Love v. Tims

Decision Date31 December 1849
Citation5 Tex. 343
CourtTexas Supreme Court
PartiesLOVE v. DOAK & TIMS.

In an action on an account for goods sold and delivered, the sale and delivery are the material facts on which depends the liability of the defendant, and they should be distinctly averred.

The entry of a charge in store accounts in the form “To merchandise, as per bill rendered, $215,70” is in contravention of the provisions of the act of limitations, and a recovery on such a charge would be inhibited by the spirit, if not the letter, of those provisions, were it even not liable to objections on general principles. (Note 64.)

That part of the third section of the act of limitations” which suspended the act in case of the removal of the debtor from the county without ten days' previous advertisement of his intention to remove did not apply to the removal of debtors residing without the limits of the Republic or State.

The case of Snoddy v. Cage cited and confirmed as the settled law of the court.

The fact that the suit is by attachment, and that the defendant is not now and never has been a resident of the country cannot affect his liability. The statute operates on the cause of action without regard to the residence of the defendant, and whatever may be the mode of proceeding adopted for its recovery.

Appeal from Grayson. This suit was brought in the names of the appellees as copartners, trading as merchants, for the use and benefit of Josiah L. Doak, one of the said copartners. And it is alleged that the defendant is indebted to them in the sum of thousand four hundred and seventy-two dollars and forty-five cents, as will more fully appear by reference to the account of said Doak & Tims against the said defendant, prayed to be made a part of the petition; that the defendant promised to pay the same, but has neglected and refused so to do. It is alleged also that the defendant has personal property within the limits of the State which he is about to remove, and that, unless an attachment issue, the debt will probably be lost. The debt was contracted and the defendant now resides and always has resided beyond the limits of the State. The first item of the account is dated in 1840, and the last on the 30th July, 1844. The suit was commenced on the 24th January, 1848.

The defendant demurred to the petition on several grounds set forth in his plea. He also filed a plea of general denial, and one setting up the statute of limitations, and moved that the writ of attachment be quashed on the ground that the matters and things stated in the petition are not sworn to as required by the statute. He also filed an additional motion to quash the attachment on grounds specified in the motion. The demurrer and motions to quash were overruled, and, the cause being submitted to a jury, a verdict was found for the plaintiff.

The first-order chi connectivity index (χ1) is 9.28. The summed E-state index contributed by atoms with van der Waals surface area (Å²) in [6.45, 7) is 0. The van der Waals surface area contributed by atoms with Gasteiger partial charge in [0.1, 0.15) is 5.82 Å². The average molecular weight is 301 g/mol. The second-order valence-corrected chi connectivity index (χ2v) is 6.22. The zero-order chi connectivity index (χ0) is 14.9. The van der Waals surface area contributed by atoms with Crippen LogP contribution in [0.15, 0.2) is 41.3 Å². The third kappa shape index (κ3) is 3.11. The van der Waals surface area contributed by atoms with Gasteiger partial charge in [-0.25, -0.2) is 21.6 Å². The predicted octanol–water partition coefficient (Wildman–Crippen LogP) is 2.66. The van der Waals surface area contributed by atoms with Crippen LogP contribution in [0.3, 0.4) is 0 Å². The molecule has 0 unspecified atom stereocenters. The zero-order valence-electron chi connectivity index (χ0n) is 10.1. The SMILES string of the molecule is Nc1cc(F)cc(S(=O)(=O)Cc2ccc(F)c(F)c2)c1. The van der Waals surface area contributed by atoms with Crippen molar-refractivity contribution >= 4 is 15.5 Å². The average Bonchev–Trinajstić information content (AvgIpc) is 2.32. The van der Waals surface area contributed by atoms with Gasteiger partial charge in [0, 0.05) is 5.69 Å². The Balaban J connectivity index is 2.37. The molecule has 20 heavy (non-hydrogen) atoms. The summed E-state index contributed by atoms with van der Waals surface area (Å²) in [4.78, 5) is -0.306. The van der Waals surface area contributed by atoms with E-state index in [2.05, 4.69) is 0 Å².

The court instructed the jury that if they believed from the evidence that the account sued upon was contracted without the limits of the State, and that the defendant had up to the commencement of the action resided without the limits of the State, the statute of limitations was no bar to the action. An exception was taken to this charge, and it has been sent up with the record.

Everts, for appellant. The evidence shows that the goods were all sold before the 1st day of September, 1844. Three years and about five months had elapsed since the sale of the last article, and seven years and five months had elapsed before the commencement of the suit since the sale of the first article mentioned in the bill of particulars. The statute of limitations of two years is pleaded. The plaintiffs having sought a remedy under our laws, they must be governed by them; and as they have not brought themselves within any of the exceptions of the statute of limitations so as to take this case out of its operation, the case of Coles v. Kelsey (2 Tex. R., 541) and the rules there laid down, are thought to be in point and decisive of the question on the statute of limitations.